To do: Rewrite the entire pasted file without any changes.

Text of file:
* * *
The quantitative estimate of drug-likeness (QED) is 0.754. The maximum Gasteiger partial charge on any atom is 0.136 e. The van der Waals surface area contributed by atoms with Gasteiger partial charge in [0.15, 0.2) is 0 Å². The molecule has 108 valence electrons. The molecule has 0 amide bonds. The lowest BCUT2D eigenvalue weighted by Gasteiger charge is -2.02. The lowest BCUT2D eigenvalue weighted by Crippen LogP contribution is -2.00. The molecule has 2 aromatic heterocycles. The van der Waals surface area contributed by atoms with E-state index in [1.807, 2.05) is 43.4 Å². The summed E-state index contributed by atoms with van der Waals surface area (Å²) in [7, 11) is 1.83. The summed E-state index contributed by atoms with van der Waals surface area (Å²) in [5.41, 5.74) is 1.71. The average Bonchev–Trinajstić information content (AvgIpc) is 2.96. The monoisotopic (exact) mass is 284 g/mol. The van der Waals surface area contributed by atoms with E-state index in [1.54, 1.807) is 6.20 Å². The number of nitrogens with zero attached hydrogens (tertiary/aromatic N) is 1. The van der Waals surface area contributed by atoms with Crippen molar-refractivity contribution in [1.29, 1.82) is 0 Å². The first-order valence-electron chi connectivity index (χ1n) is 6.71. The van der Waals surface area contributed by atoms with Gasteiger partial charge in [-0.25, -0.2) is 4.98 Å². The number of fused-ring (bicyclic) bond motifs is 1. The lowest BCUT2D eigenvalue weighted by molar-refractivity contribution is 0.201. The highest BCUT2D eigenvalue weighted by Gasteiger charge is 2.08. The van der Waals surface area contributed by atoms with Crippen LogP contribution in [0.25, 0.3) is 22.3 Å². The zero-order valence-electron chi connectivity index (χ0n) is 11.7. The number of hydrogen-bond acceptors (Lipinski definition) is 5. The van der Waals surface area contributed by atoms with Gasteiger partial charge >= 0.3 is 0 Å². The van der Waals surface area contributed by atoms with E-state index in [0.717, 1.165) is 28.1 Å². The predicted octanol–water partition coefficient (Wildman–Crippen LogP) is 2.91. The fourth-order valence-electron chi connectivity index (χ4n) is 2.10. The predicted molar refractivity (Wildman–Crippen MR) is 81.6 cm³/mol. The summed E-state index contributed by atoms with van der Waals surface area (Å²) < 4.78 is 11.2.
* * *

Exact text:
The quantitative estimate of drug-likeness (QED) is 0.754. The maximum Gasteiger partial charge on any atom is 0.136 e. The van der Waals surface area contributed by atoms with Gasteiger partial charge in [0.15, 0.2) is 0 Å². The molecule has 108 valence electrons. The molecule has 0 amide bonds. The lowest BCUT2D eigenvalue weighted by Gasteiger charge is -2.02. The lowest BCUT2D eigenvalue weighted by Crippen LogP contribution is -2.00. The molecule has 2 aromatic heterocycles. The van der Waals surface area contributed by atoms with E-state index in [1.807, 2.05) is 43.4 Å². The summed E-state index contributed by atoms with van der Waals surface area (Å²) in [7, 11) is 1.83. The summed E-state index contributed by atoms with van der Waals surface area (Å²) in [5.41, 5.74) is 1.71. The average Bonchev–Trinajstić information content (AvgIpc) is 2.96. The monoisotopic (exact) mass is 284 g/mol. The van der Waals surface area contributed by atoms with E-state index in [1.54, 1.807) is 6.20 Å². The number of nitrogens with zero attached hydrogens (tertiary/aromatic N) is 1. The van der Waals surface area contributed by atoms with Crippen molar-refractivity contribution in [1.29, 1.82) is 0 Å². The first-order valence-electron chi connectivity index (χ1n) is 6.71. The van der Waals surface area contributed by atoms with Gasteiger partial charge in [-0.25, -0.2) is 4.98 Å². The number of fused-ring (bicyclic) bond motifs is 1. The lowest BCUT2D eigenvalue weighted by molar-refractivity contribution is 0.201. The highest BCUT2D eigenvalue weighted by Gasteiger charge is 2.08. The van der Waals surface area contributed by atoms with Crippen LogP contribution in [0.25, 0.3) is 22.3 Å². The zero-order valence-electron chi connectivity index (χ0n) is 11.7. The number of hydrogen-bond acceptors (Lipinski definition) is 5. The van der Waals surface area contributed by atoms with Gasteiger partial charge >= 0.3 is 0 Å². The van der Waals surface area contributed by atoms with E-state index in [0.717, 1.165) is 28.1 Å². The predicted octanol–water partition coefficient (Wildman–Crippen LogP) is 2.91. The fourth-order valence-electron chi connectivity index (χ4n) is 2.10. The predicted molar refractivity (Wildman–Crippen MR) is 81.6 cm³/mol. The summed E-state index contributed by atoms with van der Waals surface area (Å²) < 4.78 is 11.2.